Almost every time I enter a supermarket, I marvel at the wide variety of fresh and frozen fruits and vegetables, as well as a plentiful assortment of epicurean delights. If someone were to call their market “Gan Eden” – in the secular sense – they would be right.
Before consuming our supermarket delicacies, we must give proper consideration to an important shaila: What is the correct brocha for this food? Many times, this is not an easy question. After all, there are so many aspects of birchos hanehenin1 to keep in mind. How does it grow? Is it processed? Is one of the chameishes minei dagan (five special grains) present in a halachically meaningful way? What part of the food is the ikar (primary) to me? Do I need to recite a brocha if I already said the same brocha on a different food? What if I decided I was finished eating, but then changed my mind?
Assuming we get past this initial analysis, recite the brocha and begin to eat the food, we will often find ourselves in another realm with a whole new slew of shailos that are not so well known. This is an area of brochos that can cause a lot of uncertainty for even the most learned of individuals. It is an area of Hilchos Brochos called Shinui Makom – a “Change of Place”. Put succinctly, a brocha’s continued validity can be dependent upon a change of location.
The Concept of Shinui Makom
The Rama paskens2 that the laws of shinui makom are based on the laws of hesech hada’as, literally taking one’s mind off what one was doing. In the context of a brocha rishona, this would mean that if a person decided he was finished eating and then changed his mind and wanted to continue eating, a new brocha would be required. So, too, says the Rama “changing one’s place” automatically causes the brocha rishona to expire.
Five Common Scenarios
Before we delve into the definition of what is a halachically significant change of place, let us first ponder five common scenarios that will provide a strong foundation for our application of the laws of shinui makom to many other situations.
Scenario #1 – Eighteen year-old Shmuel sits down in the kitchen to eat a quick snack of sliced mango before he runs out to the store. After taking a bite, he runs back upstairs to his room to get his watch and returns to finish his snack. Must he recite another “Ha’eitz” when returning to eat in the kitchen? Does it make a difference if his room was in a converted free-standing garage?
Scenario #2 – Avraham comes home from Shacharis and sits down with his coffee, whole wheat muffin and sefer. After eating half of the muffin and drinking some of the coffee, he realizes that he should go outside and scrape the frost off his car’s windshield if he expects to get to work on time. After a few minutes, he returns to finish his breakfast. Is Avraham required to recite another “Mezonos” and “Shehakol”?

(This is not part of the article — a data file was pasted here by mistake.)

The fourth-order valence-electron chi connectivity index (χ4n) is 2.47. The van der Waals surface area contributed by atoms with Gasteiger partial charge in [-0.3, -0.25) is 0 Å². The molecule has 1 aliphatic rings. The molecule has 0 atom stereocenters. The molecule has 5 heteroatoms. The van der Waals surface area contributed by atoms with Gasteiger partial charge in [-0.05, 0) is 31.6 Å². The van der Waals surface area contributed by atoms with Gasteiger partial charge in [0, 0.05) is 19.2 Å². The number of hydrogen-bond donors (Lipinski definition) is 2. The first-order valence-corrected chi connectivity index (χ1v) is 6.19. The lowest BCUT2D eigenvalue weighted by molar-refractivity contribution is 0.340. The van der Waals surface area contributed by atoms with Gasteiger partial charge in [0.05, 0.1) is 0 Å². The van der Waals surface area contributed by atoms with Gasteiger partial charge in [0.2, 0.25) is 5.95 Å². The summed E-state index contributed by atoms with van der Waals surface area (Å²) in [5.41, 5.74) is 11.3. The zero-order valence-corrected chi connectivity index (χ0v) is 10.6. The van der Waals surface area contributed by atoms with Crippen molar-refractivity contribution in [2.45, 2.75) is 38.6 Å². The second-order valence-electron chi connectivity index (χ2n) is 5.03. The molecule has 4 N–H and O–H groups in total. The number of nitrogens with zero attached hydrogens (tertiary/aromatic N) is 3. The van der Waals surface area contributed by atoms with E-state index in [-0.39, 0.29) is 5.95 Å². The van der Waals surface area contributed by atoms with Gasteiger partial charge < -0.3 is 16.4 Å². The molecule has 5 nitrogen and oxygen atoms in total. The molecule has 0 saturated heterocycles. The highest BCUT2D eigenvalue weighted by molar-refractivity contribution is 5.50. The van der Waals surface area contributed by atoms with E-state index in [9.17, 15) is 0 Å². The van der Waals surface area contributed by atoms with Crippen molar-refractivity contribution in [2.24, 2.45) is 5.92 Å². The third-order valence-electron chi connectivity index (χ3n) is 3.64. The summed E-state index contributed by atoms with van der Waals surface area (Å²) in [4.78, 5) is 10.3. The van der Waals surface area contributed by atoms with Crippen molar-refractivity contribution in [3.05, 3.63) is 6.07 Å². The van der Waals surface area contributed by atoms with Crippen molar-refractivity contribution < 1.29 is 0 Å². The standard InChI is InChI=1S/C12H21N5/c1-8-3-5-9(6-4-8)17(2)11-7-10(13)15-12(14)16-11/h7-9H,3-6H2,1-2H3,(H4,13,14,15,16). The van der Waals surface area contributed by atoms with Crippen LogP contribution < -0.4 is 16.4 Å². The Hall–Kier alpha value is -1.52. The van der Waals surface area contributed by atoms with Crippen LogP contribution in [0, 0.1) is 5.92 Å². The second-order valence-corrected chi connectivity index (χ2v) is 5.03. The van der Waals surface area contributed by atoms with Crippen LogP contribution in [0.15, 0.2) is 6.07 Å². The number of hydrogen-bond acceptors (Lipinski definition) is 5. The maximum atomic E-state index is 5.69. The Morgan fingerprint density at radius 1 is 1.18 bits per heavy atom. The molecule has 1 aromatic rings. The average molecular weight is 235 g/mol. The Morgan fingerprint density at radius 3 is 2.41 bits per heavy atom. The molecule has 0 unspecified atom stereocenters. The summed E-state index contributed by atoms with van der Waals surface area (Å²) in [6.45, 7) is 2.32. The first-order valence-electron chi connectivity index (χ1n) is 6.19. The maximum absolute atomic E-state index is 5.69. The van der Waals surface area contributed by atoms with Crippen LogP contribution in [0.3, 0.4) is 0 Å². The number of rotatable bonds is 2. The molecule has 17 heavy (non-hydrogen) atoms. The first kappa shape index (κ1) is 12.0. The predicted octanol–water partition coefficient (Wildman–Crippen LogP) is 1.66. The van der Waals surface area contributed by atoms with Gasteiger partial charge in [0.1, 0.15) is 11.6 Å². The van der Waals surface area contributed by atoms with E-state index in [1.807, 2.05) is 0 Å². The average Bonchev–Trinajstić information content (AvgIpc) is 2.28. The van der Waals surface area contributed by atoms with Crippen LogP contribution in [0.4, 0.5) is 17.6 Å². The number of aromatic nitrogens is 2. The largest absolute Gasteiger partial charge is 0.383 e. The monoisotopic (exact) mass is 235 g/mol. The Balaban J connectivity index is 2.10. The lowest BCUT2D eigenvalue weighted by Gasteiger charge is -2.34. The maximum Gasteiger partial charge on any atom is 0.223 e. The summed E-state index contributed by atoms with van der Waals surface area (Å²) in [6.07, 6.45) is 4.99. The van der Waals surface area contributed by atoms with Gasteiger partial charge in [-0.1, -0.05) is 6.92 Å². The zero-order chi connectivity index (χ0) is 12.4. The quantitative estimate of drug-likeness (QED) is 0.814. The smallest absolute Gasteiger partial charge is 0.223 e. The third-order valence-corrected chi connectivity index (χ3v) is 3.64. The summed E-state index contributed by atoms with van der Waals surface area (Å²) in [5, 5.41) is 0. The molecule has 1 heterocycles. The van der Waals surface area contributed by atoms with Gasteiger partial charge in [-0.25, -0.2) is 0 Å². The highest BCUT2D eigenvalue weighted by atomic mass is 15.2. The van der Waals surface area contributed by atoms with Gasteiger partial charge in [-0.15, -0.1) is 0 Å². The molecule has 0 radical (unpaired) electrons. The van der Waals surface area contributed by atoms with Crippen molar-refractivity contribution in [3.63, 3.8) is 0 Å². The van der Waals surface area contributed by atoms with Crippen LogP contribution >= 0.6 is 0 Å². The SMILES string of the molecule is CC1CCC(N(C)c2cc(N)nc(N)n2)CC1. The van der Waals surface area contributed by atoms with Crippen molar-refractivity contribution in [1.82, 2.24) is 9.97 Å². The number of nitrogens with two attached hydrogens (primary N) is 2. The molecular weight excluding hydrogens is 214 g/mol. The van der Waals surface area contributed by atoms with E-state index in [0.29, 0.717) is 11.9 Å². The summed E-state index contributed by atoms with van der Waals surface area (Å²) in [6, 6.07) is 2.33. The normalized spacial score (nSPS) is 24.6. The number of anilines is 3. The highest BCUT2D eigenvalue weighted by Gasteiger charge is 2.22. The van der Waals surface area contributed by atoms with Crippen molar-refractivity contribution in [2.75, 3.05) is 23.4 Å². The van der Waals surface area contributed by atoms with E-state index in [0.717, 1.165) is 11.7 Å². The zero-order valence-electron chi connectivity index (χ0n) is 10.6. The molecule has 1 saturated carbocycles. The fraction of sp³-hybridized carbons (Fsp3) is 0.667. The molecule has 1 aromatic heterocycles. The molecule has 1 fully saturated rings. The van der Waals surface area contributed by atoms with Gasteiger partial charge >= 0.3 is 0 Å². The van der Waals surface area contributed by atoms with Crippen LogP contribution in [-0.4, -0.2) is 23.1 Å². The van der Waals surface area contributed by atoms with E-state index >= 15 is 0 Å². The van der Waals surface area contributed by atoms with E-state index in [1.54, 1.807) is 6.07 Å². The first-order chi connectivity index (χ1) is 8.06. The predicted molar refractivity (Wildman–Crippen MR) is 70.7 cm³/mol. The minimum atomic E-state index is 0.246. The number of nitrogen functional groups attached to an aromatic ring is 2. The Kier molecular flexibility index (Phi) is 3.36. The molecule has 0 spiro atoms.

Scenario #3 – As Leah is waiting by the front door waiting for her ride to Passaic, she begins to nibble on her cotton candy. Five minutes later, her ride arrives and she continues eating her cotton candy in the car. Does Leah need to recite “Shehakol” again?
Scenario # 4 – Walking home from the supermarket, Dovid opens the bag of corn chips and begins to munch on a few. As he continues walking, he takes a few more into his hand. Is another “Shehakol” in order?
Scenario #5 – During a family barbeque in the fenced-in backyard, Rivkah abandons her corn on the cob and runs up the stairs to the house to get a few more cans of soda for the thirsty crew. When Rivkah returns, does she require another “Ha’adamah”?
The Halachic Considerations
Let us first delve into the definition of what halachically constitutes a significant change of place.
Generally, when one leaves his initial place of eating his original brocha rishona expires. However, there are two common exceptions:
Exception #1 – If he is mandated to return to his original location for a brocha achrona, then he is halachically linked to that place and the brocha rishona does not expire.
Exception #2 – If at least one of the original people who was eating with him at the time is still present,3 he is still halachically linked to his place of eating and the brocha rishona does not expire.
Exception #1 – In Depth
When a person has eaten at least a k’zayis of Hamotzi or Mezonos (except rice), the general rule is that he must recite the brocha achrona in that place. Even if he leaves, he should return for his brocha acharona. Since he is halachically bound to his place, his brocha rishona does not expire upon leaving it. A brocha rishona is not recited, regardless of whether he continues eating in his new locale or returns to the original one.4